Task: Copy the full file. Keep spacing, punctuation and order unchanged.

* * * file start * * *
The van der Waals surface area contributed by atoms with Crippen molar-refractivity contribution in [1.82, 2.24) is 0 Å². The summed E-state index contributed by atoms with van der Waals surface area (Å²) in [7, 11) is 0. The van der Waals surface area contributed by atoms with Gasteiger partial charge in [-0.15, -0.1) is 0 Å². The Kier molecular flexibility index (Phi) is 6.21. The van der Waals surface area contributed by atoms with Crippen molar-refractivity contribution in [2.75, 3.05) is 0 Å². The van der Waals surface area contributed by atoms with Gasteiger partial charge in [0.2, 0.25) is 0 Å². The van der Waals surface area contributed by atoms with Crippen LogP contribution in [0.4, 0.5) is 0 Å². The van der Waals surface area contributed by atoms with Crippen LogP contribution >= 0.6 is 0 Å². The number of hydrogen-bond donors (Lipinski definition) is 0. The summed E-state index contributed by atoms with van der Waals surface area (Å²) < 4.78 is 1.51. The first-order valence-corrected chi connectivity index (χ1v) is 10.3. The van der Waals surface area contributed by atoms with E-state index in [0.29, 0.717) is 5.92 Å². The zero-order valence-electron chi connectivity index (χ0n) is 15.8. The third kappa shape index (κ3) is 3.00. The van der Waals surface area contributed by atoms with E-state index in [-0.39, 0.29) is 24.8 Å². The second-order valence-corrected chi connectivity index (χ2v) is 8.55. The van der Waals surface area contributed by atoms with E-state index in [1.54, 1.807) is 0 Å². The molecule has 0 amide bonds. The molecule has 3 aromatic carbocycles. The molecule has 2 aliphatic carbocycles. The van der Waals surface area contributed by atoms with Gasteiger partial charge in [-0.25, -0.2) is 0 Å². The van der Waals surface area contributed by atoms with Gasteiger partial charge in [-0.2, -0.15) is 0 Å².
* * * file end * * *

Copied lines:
The van der Waals surface area contributed by atoms with Crippen molar-refractivity contribution in [1.82, 2.24) is 0 Å². The summed E-state index contributed by atoms with van der Waals surface area (Å²) in [7, 11) is 0. The van der Waals surface area contributed by atoms with Gasteiger partial charge in [-0.15, -0.1) is 0 Å². The Kier molecular flexibility index (Phi) is 6.21. The van der Waals surface area contributed by atoms with Crippen molar-refractivity contribution in [2.75, 3.05) is 0 Å². The van der Waals surface area contributed by atoms with Gasteiger partial charge in [0.2, 0.25) is 0 Å². The van der Waals surface area contributed by atoms with Crippen LogP contribution in [0.4, 0.5) is 0 Å². The van der Waals surface area contributed by atoms with Crippen LogP contribution >= 0.6 is 0 Å². The number of hydrogen-bond donors (Lipinski definition) is 0. The summed E-state index contributed by atoms with van der Waals surface area (Å²) < 4.78 is 1.51. The first-order valence-corrected chi connectivity index (χ1v) is 10.3. The van der Waals surface area contributed by atoms with E-state index in [0.29, 0.717) is 5.92 Å². The zero-order valence-electron chi connectivity index (χ0n) is 15.8. The third kappa shape index (κ3) is 3.00. The van der Waals surface area contributed by atoms with E-state index in [-0.39, 0.29) is 24.8 Å². The second-order valence-corrected chi connectivity index (χ2v) is 8.55. The van der Waals surface area contributed by atoms with E-state index in [1.54, 1.807) is 0 Å². The molecule has 0 amide bonds. The molecule has 3 aromatic carbocycles. The molecule has 2 aliphatic carbocycles. The van der Waals surface area contributed by atoms with Gasteiger partial charge in [-0.25, -0.2) is 0 Å². The van der Waals surface area contributed by atoms with Gasteiger partial charge in [-0.2, -0.15) is 0 Å².